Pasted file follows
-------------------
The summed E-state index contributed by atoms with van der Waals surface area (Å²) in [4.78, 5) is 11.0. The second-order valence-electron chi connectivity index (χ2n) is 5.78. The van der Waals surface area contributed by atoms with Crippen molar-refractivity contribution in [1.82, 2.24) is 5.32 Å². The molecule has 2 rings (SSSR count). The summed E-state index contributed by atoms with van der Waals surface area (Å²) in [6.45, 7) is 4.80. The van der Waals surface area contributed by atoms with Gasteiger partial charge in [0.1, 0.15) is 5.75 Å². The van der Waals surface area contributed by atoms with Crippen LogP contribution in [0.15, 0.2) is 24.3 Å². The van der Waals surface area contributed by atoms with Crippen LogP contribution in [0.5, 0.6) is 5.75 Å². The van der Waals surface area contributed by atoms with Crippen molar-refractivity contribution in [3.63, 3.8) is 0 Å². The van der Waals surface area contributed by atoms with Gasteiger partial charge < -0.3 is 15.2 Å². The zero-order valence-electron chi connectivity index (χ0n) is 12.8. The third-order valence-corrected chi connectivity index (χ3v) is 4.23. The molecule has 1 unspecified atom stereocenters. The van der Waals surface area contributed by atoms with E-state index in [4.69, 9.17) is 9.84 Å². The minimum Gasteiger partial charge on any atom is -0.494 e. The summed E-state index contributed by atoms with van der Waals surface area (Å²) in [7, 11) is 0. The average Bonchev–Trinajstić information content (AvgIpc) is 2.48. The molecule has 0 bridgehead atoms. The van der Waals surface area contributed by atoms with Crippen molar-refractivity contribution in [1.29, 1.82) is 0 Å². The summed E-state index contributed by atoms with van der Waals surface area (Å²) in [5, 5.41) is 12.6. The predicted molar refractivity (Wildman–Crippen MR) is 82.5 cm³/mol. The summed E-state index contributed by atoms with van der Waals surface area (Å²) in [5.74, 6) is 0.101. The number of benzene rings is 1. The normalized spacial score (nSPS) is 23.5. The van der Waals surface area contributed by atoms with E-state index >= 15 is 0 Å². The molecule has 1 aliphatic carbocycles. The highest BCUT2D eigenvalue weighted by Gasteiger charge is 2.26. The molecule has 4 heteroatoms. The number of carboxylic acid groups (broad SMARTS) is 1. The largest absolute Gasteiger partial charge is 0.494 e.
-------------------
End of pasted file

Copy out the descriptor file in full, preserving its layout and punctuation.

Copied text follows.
The summed E-state index contributed by atoms with van der Waals surface area (Å²) in [4.78, 5) is 11.0. The second-order valence-electron chi connectivity index (χ2n) is 5.78. The van der Waals surface area contributed by atoms with Crippen molar-refractivity contribution in [1.82, 2.24) is 5.32 Å². The molecule has 2 rings (SSSR count). The summed E-state index contributed by atoms with van der Waals surface area (Å²) in [6.45, 7) is 4.80. The van der Waals surface area contributed by atoms with Gasteiger partial charge in [0.1, 0.15) is 5.75 Å². The van der Waals surface area contributed by atoms with Crippen LogP contribution in [0.15, 0.2) is 24.3 Å². The van der Waals surface area contributed by atoms with Crippen LogP contribution in [0.5, 0.6) is 5.75 Å². The van der Waals surface area contributed by atoms with Crippen molar-refractivity contribution in [3.63, 3.8) is 0 Å². The van der Waals surface area contributed by atoms with Gasteiger partial charge < -0.3 is 15.2 Å². The zero-order valence-electron chi connectivity index (χ0n) is 12.8. The third-order valence-corrected chi connectivity index (χ3v) is 4.23. The molecule has 1 unspecified atom stereocenters. The van der Waals surface area contributed by atoms with E-state index in [4.69, 9.17) is 9.84 Å². The minimum Gasteiger partial charge on any atom is -0.494 e. The summed E-state index contributed by atoms with van der Waals surface area (Å²) in [7, 11) is 0. The average Bonchev–Trinajstić information content (AvgIpc) is 2.48. The molecule has 0 bridgehead atoms. The van der Waals surface area contributed by atoms with Crippen molar-refractivity contribution in [1.29, 1.82) is 0 Å². The summed E-state index contributed by atoms with van der Waals surface area (Å²) in [5, 5.41) is 12.6. The predicted molar refractivity (Wildman–Crippen MR) is 82.5 cm³/mol. The summed E-state index contributed by atoms with van der Waals surface area (Å²) in [5.74, 6) is 0.101. The number of benzene rings is 1. The normalized spacial score (nSPS) is 23.5. The van der Waals surface area contributed by atoms with E-state index >= 15 is 0 Å². The molecule has 1 aliphatic carbocycles. The highest BCUT2D eigenvalue weighted by Gasteiger charge is 2.26. The molecule has 4 heteroatoms. The number of carboxylic acid groups (broad SMARTS) is 1. The largest absolute Gasteiger partial charge is 0.494 e.